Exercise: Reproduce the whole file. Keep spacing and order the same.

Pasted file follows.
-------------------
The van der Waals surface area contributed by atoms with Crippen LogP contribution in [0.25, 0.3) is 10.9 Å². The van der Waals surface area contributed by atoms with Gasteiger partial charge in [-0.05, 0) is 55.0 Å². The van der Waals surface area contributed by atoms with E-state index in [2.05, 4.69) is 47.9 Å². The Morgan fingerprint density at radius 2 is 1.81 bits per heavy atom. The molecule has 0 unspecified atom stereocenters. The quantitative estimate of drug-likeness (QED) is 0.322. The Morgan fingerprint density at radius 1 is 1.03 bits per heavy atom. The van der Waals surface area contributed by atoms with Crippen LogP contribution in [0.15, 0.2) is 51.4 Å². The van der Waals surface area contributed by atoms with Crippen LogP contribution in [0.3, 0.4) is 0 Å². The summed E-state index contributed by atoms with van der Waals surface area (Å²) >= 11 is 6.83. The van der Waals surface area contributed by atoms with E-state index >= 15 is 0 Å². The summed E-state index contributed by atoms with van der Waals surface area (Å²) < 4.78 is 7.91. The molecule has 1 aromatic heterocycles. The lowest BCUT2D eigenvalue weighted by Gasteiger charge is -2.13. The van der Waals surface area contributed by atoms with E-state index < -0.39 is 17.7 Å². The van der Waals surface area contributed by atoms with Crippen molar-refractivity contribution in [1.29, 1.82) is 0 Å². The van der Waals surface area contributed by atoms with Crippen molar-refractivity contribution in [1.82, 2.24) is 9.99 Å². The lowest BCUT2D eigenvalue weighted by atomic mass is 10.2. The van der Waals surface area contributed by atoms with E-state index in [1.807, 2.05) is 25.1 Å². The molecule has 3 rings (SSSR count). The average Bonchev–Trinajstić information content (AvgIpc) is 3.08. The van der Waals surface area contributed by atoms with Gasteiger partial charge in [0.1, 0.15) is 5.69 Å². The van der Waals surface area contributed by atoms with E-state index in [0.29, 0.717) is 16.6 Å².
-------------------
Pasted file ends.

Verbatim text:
The van der Waals surface area contributed by atoms with Crippen LogP contribution in [0.25, 0.3) is 10.9 Å². The van der Waals surface area contributed by atoms with Gasteiger partial charge in [-0.05, 0) is 55.0 Å². The van der Waals surface area contributed by atoms with E-state index in [2.05, 4.69) is 47.9 Å². The Morgan fingerprint density at radius 2 is 1.81 bits per heavy atom. The molecule has 0 unspecified atom stereocenters. The quantitative estimate of drug-likeness (QED) is 0.322. The Morgan fingerprint density at radius 1 is 1.03 bits per heavy atom. The van der Waals surface area contributed by atoms with Crippen LogP contribution in [0.15, 0.2) is 51.4 Å². The van der Waals surface area contributed by atoms with Crippen LogP contribution in [0.3, 0.4) is 0 Å². The summed E-state index contributed by atoms with van der Waals surface area (Å²) >= 11 is 6.83. The van der Waals surface area contributed by atoms with E-state index >= 15 is 0 Å². The summed E-state index contributed by atoms with van der Waals surface area (Å²) < 4.78 is 7.91. The molecule has 1 aromatic heterocycles. The lowest BCUT2D eigenvalue weighted by Gasteiger charge is -2.13. The van der Waals surface area contributed by atoms with E-state index < -0.39 is 17.7 Å². The van der Waals surface area contributed by atoms with Crippen molar-refractivity contribution in [1.29, 1.82) is 0 Å². The van der Waals surface area contributed by atoms with Crippen molar-refractivity contribution in [1.82, 2.24) is 9.99 Å². The lowest BCUT2D eigenvalue weighted by atomic mass is 10.2. The van der Waals surface area contributed by atoms with E-state index in [1.807, 2.05) is 25.1 Å². The molecule has 3 rings (SSSR count). The average Bonchev–Trinajstić information content (AvgIpc) is 3.08. The van der Waals surface area contributed by atoms with Gasteiger partial charge in [0.1, 0.15) is 5.69 Å². The van der Waals surface area contributed by atoms with E-state index in [0.29, 0.717) is 16.6 Å².